Three Poems

by Joseph Sigurdson


Yes I was always a man full of haunts. Always here. Always waiting. Though nothing ever seemed to change. The fan remained dusty. My hair didn’t grow. I think my house was the only light in a disordered land where everything else was the outer dark, but I knew the shape of the woods from my poorly-lit childhood. The pattern of the pines, who led to a shadowy gulch with the scar of a creek within it. The coyotes yapped each day and night, whichever was which, inviting me in. Nobody is alone here.

Letter 3

A dog didn’t bark today. How’s the salutary nothingness on your end? I’ve gotten used to the taste of dust, the sound of dead cicadas in a far corner of the basement. There’s that barren feeling that lingers each time I wake without withdrawal. Like all of a sudden I know the room is free of ghosts. The worst dance was when that blizzard hit and buried all the liquor stores with it. I didn’t eat for eleven days. In the desert it is said that you can hallucinate too. You never told me what it was like to call our friend a final time. That’s no longer a worry I whisper into the woolen blankets. It’s healing slowly. I sit in my chair, staring out the morning window, waiting for a bird to never fly into it.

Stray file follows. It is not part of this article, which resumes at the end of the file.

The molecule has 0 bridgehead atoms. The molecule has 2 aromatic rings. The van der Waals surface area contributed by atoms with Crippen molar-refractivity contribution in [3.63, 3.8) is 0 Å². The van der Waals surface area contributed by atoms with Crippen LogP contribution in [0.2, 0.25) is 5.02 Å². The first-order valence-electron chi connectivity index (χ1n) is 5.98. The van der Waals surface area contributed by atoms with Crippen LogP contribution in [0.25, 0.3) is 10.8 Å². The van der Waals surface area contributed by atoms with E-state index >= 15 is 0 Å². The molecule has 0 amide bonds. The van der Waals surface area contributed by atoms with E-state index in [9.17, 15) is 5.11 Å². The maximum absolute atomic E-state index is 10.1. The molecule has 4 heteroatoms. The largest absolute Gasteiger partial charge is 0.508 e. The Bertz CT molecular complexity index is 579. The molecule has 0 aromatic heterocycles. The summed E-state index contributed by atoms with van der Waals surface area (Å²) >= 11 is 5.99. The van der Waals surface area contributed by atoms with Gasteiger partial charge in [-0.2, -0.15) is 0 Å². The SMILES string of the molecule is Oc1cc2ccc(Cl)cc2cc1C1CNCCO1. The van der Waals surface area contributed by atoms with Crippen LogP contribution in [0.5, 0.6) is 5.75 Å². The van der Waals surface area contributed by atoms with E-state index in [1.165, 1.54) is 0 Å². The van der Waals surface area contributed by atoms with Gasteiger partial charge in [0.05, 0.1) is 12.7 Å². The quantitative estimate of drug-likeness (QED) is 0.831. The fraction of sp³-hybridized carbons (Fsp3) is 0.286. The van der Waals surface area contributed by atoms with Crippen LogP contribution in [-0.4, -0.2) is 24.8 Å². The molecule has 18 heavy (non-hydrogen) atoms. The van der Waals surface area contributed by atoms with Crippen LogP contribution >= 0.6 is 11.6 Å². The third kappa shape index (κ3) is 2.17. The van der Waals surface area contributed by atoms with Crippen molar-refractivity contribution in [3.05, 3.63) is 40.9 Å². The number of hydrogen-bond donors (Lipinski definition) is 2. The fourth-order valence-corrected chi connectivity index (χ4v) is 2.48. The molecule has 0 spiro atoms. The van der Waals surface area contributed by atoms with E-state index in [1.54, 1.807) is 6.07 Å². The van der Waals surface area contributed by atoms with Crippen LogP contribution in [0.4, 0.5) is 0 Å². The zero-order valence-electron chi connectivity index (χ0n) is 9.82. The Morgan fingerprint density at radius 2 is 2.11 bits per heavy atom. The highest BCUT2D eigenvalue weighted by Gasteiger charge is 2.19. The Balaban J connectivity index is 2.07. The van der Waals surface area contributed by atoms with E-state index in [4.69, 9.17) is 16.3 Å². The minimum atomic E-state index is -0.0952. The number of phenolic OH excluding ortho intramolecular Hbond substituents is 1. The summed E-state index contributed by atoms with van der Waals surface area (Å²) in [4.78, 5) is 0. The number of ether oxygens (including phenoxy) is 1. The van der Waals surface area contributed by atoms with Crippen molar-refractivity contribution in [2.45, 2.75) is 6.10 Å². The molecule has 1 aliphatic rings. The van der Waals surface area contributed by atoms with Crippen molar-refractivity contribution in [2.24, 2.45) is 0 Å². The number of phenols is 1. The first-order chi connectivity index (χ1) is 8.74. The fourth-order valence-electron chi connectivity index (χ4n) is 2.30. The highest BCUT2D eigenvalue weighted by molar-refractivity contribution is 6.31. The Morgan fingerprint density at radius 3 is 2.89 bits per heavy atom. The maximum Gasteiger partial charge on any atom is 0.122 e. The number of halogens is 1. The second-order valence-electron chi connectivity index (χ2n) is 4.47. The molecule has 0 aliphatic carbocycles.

The Sober Drunk

He still wears it
but does not remember when
he scraped his watch.
The jagged reflection
on its face
makes it difficult
to tell
how far each hand has moved.

Joseph Sigurdson is a poet who now lives in Mississippi because the winters in Buffalo are actually that bad.

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